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Daikin reveals 4-step guide to decarbonizing our homes

19 of May '21

Daikin unveils a four-step plan to transform residential heating and cooling for a greener Europe. The goal is to reduce carbon emissions from residential buildings by increasing the share of heating and cooling systems based on renewable energy sources to 40 percent by 2030. This is in line with the carbon reduction target raised from 40 to 55 percent by 2030, as enshrined in the European Climate Law on April 21.

key role of renewable heating systems

Most residential buildings are heated with outdated systems, often using fossil fuels such as coal and oil. Europe's building stock currently accounts for about 36 percent of all carbon dioxide emissions in the Union. In some European countries, renewable heating using heat pumps has become standard in new buildings, and the potential they offer calls for greater exposure to replacement. This observation stands in stark contrast to the EU's raised target of reducing emissions from 40 to 55 percent by 2030 in the recently signed European climate law.

A clear and affordable strategy for decarbonizing residential heating is needed, and renewable technologies play a crucial role in terms of achieving the new targets, especially when it comes to the replacement market. Daikin has adopted ambitious new goals and is taking the lead by coming out with a guide for a four-step residential heating transformation, says Patrick Crombez, General Manager of Heating and Renewables at Daikin.

4 steps to decarbonize heating in residential applications

The primary step in this new plan is to strengthen new regulations on energy use. Daikin now estimates that heat pumps already have a 50 percent market share in Europe's single-family new-build sector. Therefore, there must be a tightening of current rules to make heat pumps the standard.

The second step is to increase the rate of replacement. In order to achieve the goals of the European climate law, it is necessary to double the rate of replacement from 1 to 2 percent by 2030. By increasing the rate of replacement, replacement of old systems with more energy-efficient new systems is to occur, leading naturally to a reduction in emissions. Therefore, the new challenge is to motivate EU citizens to choose renewable energy solutions. This includes the need to explain more broadly that renewable heating systems, such as heat pumps, are an efficient, cost-effective and proven solution.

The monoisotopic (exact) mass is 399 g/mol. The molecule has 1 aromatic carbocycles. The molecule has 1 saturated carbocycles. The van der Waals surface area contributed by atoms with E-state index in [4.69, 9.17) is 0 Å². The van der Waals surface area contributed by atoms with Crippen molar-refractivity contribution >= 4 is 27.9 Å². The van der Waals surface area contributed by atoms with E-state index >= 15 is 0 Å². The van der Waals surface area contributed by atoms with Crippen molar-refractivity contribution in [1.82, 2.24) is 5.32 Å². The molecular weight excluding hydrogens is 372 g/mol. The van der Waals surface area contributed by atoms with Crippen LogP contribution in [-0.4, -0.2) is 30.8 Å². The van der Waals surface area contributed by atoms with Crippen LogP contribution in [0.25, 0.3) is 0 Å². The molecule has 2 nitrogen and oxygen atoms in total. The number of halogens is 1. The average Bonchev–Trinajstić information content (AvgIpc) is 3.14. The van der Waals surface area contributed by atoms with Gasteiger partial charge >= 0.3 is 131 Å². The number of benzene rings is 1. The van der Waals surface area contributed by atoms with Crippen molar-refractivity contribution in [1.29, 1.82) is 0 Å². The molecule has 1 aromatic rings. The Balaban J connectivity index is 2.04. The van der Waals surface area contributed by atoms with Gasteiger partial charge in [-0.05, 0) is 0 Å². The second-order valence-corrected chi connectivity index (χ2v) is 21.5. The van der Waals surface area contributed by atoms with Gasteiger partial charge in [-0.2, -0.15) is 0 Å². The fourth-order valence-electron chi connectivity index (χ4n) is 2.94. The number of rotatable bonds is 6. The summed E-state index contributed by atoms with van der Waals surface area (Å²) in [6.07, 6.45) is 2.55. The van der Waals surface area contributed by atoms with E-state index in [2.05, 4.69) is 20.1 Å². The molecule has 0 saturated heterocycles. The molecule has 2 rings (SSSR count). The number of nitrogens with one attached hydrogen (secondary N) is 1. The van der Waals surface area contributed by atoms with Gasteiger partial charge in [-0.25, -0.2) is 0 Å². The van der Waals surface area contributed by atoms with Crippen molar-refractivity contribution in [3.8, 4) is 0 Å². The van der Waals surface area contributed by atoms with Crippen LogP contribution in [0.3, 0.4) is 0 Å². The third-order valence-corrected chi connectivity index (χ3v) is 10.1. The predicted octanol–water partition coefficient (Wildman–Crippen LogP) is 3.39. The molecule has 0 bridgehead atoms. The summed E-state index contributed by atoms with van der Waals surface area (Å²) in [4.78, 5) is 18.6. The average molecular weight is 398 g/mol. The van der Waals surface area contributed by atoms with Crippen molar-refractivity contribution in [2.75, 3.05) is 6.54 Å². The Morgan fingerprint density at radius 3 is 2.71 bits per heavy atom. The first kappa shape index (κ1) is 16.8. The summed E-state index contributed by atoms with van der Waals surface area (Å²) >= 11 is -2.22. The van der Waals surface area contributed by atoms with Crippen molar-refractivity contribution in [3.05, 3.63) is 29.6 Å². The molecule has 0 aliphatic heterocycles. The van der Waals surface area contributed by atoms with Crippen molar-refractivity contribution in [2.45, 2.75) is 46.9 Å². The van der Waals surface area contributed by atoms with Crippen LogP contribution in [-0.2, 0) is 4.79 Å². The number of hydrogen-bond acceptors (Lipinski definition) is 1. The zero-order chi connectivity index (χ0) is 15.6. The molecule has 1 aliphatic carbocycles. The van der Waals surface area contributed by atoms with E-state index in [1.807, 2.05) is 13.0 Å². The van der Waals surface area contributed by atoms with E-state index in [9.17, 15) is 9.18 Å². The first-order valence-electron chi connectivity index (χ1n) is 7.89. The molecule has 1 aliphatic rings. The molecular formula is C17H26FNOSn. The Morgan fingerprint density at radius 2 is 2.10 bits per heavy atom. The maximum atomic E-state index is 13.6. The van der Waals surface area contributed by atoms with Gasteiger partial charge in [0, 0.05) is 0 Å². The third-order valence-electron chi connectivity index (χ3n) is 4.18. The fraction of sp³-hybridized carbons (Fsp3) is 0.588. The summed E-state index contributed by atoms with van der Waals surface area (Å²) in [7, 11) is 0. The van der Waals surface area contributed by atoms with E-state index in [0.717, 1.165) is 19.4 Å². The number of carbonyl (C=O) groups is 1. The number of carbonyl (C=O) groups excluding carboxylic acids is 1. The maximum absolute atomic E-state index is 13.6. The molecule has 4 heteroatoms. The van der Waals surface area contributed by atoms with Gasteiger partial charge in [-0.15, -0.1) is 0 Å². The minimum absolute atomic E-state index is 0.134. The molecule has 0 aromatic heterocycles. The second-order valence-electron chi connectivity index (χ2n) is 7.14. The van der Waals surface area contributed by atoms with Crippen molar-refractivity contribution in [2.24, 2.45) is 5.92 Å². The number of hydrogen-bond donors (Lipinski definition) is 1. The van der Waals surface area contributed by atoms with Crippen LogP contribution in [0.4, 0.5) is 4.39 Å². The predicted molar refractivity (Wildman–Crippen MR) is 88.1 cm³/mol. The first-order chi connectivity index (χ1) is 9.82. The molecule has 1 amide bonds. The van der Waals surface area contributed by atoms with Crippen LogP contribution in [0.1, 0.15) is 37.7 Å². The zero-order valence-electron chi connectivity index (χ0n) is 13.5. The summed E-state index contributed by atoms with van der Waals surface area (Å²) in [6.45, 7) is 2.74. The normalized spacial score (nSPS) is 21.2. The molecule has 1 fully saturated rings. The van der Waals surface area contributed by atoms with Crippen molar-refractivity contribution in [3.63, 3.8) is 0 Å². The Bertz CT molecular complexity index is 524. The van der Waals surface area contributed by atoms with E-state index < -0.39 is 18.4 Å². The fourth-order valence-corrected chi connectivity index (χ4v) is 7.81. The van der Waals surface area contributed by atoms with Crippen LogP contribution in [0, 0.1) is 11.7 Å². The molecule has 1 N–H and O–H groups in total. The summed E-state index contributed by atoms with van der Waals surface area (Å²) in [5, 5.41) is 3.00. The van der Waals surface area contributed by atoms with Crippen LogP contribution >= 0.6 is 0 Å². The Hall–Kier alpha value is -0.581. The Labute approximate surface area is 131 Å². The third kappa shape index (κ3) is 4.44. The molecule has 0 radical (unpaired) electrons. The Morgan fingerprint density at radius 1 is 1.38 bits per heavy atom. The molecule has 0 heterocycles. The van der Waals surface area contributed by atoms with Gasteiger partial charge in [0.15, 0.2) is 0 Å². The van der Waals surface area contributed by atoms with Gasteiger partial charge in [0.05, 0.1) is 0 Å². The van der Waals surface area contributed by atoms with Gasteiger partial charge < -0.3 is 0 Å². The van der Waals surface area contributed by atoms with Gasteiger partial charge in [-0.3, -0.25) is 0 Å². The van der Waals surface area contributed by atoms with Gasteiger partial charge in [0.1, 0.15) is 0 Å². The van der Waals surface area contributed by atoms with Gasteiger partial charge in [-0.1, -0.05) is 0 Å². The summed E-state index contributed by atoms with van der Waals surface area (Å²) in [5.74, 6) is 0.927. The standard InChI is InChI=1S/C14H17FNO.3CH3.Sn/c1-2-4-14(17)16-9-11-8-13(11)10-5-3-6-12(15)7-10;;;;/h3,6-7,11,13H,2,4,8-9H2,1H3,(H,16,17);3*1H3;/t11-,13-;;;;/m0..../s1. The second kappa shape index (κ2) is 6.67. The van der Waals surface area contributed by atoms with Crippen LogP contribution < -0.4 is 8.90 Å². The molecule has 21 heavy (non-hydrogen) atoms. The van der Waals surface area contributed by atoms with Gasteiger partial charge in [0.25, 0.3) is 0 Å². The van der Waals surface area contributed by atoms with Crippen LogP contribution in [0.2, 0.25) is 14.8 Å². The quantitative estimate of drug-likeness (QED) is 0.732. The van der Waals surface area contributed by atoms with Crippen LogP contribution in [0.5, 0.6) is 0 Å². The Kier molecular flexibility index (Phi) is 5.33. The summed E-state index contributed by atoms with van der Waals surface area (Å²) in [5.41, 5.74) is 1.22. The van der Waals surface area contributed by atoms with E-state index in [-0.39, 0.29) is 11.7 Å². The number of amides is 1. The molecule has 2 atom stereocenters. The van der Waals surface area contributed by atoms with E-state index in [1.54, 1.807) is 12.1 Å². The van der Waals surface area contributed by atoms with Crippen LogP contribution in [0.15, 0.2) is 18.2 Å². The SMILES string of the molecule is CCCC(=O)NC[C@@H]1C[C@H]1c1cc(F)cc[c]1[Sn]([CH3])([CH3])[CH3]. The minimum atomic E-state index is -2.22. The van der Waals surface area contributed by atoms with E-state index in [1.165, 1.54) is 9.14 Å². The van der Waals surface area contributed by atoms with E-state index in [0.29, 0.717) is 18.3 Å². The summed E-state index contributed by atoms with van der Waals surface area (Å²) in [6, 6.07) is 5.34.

The third step is to eliminate incentives associated with the use of fossil fuels. Policy makers should avoid incentives for the use of fossil fuels. Currently, direct or indirect incentives suggest the superior benefits of oil or gas boilers over heat pumps. They are cheaper and more accessible, so renewable energy technologies also need a level playing field. The difference between current electricity and gas prices in many member states is too great for a heat pump to be affordable for all EU citizens.

The final step is to make renewable energy heating systems standard in replacement programs. Daikin believes that heat pumps are the best solution. Truly, they are increasingly capable of high efficiencies, even at lower outdoor temperatures. They are therefore suitable for use in any type of house or apartment. The use of renewable energy sources for home heating ensures a reduction in the consumption of polluting fossil fuels and carbon dioxide emissions.

clear action needed

Daikin's ambition is to achieve carbon neutrality globally by 2050. These four steps represent the most effective method for decarbonizing residential heat today, and Daikin is calling on all stakeholders to roll up their sleeves and join the movement. Daikin presents this method as the industry leader in green heating.

At Daikin, we are working every day to help make these four steps a reality. The technology is already there, our investments are in support. We are making sure that our installer community joins the movement. Heat pumps are the future in the replacement market, and it is our job to convince all stakeholders of this. All these signs indicate that we need to act now. Words are no longer enough, clear actions are needed. This is the only way we can make Europe's climate neutral by 2050," concludes Patrick Crombez.

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